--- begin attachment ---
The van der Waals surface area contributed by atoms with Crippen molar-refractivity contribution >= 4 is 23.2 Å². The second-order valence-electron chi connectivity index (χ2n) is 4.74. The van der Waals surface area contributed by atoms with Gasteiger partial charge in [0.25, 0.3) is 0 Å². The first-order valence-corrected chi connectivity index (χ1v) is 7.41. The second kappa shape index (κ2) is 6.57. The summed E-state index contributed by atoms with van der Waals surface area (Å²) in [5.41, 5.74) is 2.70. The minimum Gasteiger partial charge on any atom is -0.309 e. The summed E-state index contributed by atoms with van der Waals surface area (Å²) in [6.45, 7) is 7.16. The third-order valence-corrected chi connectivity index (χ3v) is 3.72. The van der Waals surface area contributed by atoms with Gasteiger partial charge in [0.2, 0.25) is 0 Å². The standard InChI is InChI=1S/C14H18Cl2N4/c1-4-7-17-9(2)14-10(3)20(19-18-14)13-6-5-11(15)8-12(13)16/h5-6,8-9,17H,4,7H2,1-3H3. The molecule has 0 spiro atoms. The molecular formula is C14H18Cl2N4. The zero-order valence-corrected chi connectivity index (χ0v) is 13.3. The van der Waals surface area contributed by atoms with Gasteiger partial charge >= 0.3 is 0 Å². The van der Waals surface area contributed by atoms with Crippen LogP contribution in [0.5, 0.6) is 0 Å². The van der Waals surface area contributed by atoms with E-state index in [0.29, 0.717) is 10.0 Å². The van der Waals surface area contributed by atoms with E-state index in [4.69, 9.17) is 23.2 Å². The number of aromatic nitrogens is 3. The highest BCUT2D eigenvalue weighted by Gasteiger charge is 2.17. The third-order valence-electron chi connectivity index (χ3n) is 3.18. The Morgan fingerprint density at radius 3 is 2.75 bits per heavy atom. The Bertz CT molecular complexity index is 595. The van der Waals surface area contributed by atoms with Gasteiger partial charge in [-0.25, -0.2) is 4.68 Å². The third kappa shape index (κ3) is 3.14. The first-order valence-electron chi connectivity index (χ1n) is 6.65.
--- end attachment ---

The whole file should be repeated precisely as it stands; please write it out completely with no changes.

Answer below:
The van der Waals surface area contributed by atoms with Crippen molar-refractivity contribution >= 4 is 23.2 Å². The second-order valence-electron chi connectivity index (χ2n) is 4.74. The van der Waals surface area contributed by atoms with Gasteiger partial charge in [0.25, 0.3) is 0 Å². The first-order valence-corrected chi connectivity index (χ1v) is 7.41. The second kappa shape index (κ2) is 6.57. The summed E-state index contributed by atoms with van der Waals surface area (Å²) in [5.41, 5.74) is 2.70. The minimum Gasteiger partial charge on any atom is -0.309 e. The summed E-state index contributed by atoms with van der Waals surface area (Å²) in [6.45, 7) is 7.16. The third-order valence-corrected chi connectivity index (χ3v) is 3.72. The van der Waals surface area contributed by atoms with Gasteiger partial charge in [0.2, 0.25) is 0 Å². The standard InChI is InChI=1S/C14H18Cl2N4/c1-4-7-17-9(2)14-10(3)20(19-18-14)13-6-5-11(15)8-12(13)16/h5-6,8-9,17H,4,7H2,1-3H3. The molecule has 0 spiro atoms. The molecular formula is C14H18Cl2N4. The zero-order valence-corrected chi connectivity index (χ0v) is 13.3. The van der Waals surface area contributed by atoms with Gasteiger partial charge >= 0.3 is 0 Å². The van der Waals surface area contributed by atoms with Crippen LogP contribution in [0.5, 0.6) is 0 Å². The van der Waals surface area contributed by atoms with E-state index in [0.29, 0.717) is 10.0 Å². The van der Waals surface area contributed by atoms with E-state index in [4.69, 9.17) is 23.2 Å². The number of aromatic nitrogens is 3. The highest BCUT2D eigenvalue weighted by Gasteiger charge is 2.17. The third-order valence-electron chi connectivity index (χ3n) is 3.18. The Morgan fingerprint density at radius 3 is 2.75 bits per heavy atom. The Bertz CT molecular complexity index is 595. The van der Waals surface area contributed by atoms with Gasteiger partial charge in [-0.25, -0.2) is 4.68 Å². The third kappa shape index (κ3) is 3.14. The first-order valence-electron chi connectivity index (χ1n) is 6.65.